However, the nineteenth century would be characterized b y the economic highs and lows of the agricultural production. The sugar cane had disappeared for the vine crop. The production of wines and spirits for the exportation and insular commerce did not provide the expected economic performance and despite the appearance of other supplementary crops such as the tomato, cochineal or the orchilla (collected and sold for the production of dye). The twentieth century will start in the Municipality highlighted by an important economic recession.
Around 1910 a new economic dominates Vallehermoso and the Canary Islands in general, that is the banana and the tomato crops. The basin from the north is grown with new productions of bananas and the first syndicate member institution of farmers (El Porvenir) begins to work. Besides, on the western basin, especially in Alojera, the crop of the tomato is more usual and relatively successful in terms of economy.
Another remarkable fact that would greatly determine the economies of the northern area of the island was the building of the “Pescantes”, little docks with a crane/walkway that would allow the trade and transport with the rest of the Canary Islands, Spain and some harbors from occidental Europe with ships of a greater storage.
Despite these facts, important political and economical problems took place in the Municipality in the decades 1920 and 1930. In 1927 the area of Valle Gran Rey separates from Vallehermoso and the former becomes part of the Town Hall of Arure. The ownership of the land belonged to some rich people whereas the population was about 7000 inhabitants in these years. These phenomena were the cause for the emigration of many inhabitants from Vallehermoso to Cuba and Venezuela.
In the following decades the history of Vallehermoso turns into a turbulent period. In the first place the civil war starts and though the Second Spanish Republic had been a relatively good period as regards the social welfare state, important episodes of fight for the power against the Franco’s military uprising took place in the Municipality. These events are mentioned in the History of the Canary Islands as “el Fogueo”. It is necessary to highlight from this period that Vallehermoso was one of the last insular territories to be governed by the “Frente Popular”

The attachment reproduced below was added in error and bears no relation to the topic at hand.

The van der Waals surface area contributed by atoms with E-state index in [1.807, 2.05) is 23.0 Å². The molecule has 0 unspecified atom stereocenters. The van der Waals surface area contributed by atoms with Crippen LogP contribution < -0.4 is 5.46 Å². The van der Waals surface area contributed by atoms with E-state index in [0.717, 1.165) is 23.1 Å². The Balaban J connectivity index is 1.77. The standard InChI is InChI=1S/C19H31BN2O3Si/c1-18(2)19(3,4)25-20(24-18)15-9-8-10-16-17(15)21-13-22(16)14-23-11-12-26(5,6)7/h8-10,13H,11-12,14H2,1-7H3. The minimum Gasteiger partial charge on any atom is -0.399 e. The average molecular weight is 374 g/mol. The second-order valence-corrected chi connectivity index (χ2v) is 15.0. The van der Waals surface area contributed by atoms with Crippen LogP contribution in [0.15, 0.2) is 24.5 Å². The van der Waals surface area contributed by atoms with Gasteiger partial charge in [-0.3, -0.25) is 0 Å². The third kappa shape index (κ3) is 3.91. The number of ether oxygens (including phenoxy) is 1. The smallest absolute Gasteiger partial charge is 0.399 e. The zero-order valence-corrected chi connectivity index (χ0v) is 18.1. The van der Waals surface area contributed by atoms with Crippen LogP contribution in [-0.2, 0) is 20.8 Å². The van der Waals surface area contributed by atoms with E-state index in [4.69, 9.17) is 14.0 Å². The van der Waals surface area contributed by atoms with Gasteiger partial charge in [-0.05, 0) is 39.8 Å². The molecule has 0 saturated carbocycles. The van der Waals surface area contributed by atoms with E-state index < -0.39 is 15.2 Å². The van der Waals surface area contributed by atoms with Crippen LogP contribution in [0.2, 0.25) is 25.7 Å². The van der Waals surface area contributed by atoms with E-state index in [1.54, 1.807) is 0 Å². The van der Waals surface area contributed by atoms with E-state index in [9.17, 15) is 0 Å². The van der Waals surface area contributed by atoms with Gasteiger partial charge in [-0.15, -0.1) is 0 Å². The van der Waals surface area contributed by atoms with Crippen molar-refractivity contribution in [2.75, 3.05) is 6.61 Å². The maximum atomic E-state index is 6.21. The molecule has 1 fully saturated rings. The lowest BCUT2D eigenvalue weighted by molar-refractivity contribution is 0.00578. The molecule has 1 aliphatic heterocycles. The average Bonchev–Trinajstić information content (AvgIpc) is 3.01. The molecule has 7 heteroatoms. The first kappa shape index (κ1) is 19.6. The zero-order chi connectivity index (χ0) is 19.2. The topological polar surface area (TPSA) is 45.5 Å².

The Spanish post-war period was a very adverse one in the economy of the inhabitants from La Gomera. The crop lands remained in the hands of a few landowners associated to Franco’s government. The agricultural societies broke up and at the same time in the fifties, San Sebastián, the capital of the island, had taken the control of the business with other islands and the “Pescante” from Vallehermoso, main place for the municipal business, had been destroyed by a heavy storm.
That is the reason why in the middle of the twentieth century and nearly until the beginning of the democracy, the emigration of inhabitants from La Gomera to Venezuela was constant and meant the end of the agricultural economy of the municipality. Vallehermoso and nearly the entire island also suffered the rural exodus towards the South of Tenerife from the eighties, together with the spread of the massive tourism in the Canary Islands.
From the nineties, La Gomera has developed and settled its population little by little. It has added new economic activities, especially the touristic one, which is considered the main resource of the insular economic development in the last decade.